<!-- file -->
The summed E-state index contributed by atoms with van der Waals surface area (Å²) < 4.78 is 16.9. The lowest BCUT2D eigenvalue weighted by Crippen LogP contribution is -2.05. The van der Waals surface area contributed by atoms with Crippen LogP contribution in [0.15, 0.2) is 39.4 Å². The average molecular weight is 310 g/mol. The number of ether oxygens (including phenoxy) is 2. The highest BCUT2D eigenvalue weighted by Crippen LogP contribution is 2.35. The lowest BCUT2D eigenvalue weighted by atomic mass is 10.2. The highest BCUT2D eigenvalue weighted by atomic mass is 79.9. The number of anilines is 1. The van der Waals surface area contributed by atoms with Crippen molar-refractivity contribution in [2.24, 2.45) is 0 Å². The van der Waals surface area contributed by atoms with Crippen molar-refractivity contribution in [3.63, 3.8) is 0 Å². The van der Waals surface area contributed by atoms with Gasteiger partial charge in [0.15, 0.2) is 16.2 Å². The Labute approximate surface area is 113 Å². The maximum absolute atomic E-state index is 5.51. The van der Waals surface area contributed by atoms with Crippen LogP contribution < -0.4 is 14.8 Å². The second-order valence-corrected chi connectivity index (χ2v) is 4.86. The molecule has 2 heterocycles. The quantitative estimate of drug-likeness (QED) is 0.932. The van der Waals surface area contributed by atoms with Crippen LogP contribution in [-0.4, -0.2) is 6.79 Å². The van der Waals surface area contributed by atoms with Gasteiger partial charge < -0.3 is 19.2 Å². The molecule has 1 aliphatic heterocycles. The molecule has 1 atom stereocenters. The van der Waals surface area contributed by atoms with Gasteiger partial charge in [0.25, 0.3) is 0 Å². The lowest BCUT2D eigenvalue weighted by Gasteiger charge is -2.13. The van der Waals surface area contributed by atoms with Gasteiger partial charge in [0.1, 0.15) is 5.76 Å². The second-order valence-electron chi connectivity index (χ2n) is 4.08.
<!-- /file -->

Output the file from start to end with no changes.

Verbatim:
The summed E-state index contributed by atoms with van der Waals surface area (Å²) < 4.78 is 16.9. The lowest BCUT2D eigenvalue weighted by Crippen LogP contribution is -2.05. The van der Waals surface area contributed by atoms with Crippen LogP contribution in [0.15, 0.2) is 39.4 Å². The average molecular weight is 310 g/mol. The number of ether oxygens (including phenoxy) is 2. The highest BCUT2D eigenvalue weighted by Crippen LogP contribution is 2.35. The lowest BCUT2D eigenvalue weighted by atomic mass is 10.2. The highest BCUT2D eigenvalue weighted by atomic mass is 79.9. The number of anilines is 1. The van der Waals surface area contributed by atoms with Crippen molar-refractivity contribution in [2.24, 2.45) is 0 Å². The van der Waals surface area contributed by atoms with Crippen molar-refractivity contribution in [3.63, 3.8) is 0 Å². The van der Waals surface area contributed by atoms with Gasteiger partial charge in [0.15, 0.2) is 16.2 Å². The Labute approximate surface area is 113 Å². The maximum absolute atomic E-state index is 5.51. The van der Waals surface area contributed by atoms with Crippen LogP contribution < -0.4 is 14.8 Å². The second-order valence-corrected chi connectivity index (χ2v) is 4.86. The molecule has 2 heterocycles. The quantitative estimate of drug-likeness (QED) is 0.932. The van der Waals surface area contributed by atoms with Crippen LogP contribution in [-0.4, -0.2) is 6.79 Å². The van der Waals surface area contributed by atoms with Gasteiger partial charge < -0.3 is 19.2 Å². The molecule has 1 aliphatic heterocycles. The molecule has 1 atom stereocenters. The van der Waals surface area contributed by atoms with Gasteiger partial charge in [0.25, 0.3) is 0 Å². The lowest BCUT2D eigenvalue weighted by Gasteiger charge is -2.13. The van der Waals surface area contributed by atoms with Gasteiger partial charge in [0.1, 0.15) is 5.76 Å². The second-order valence-electron chi connectivity index (χ2n) is 4.08.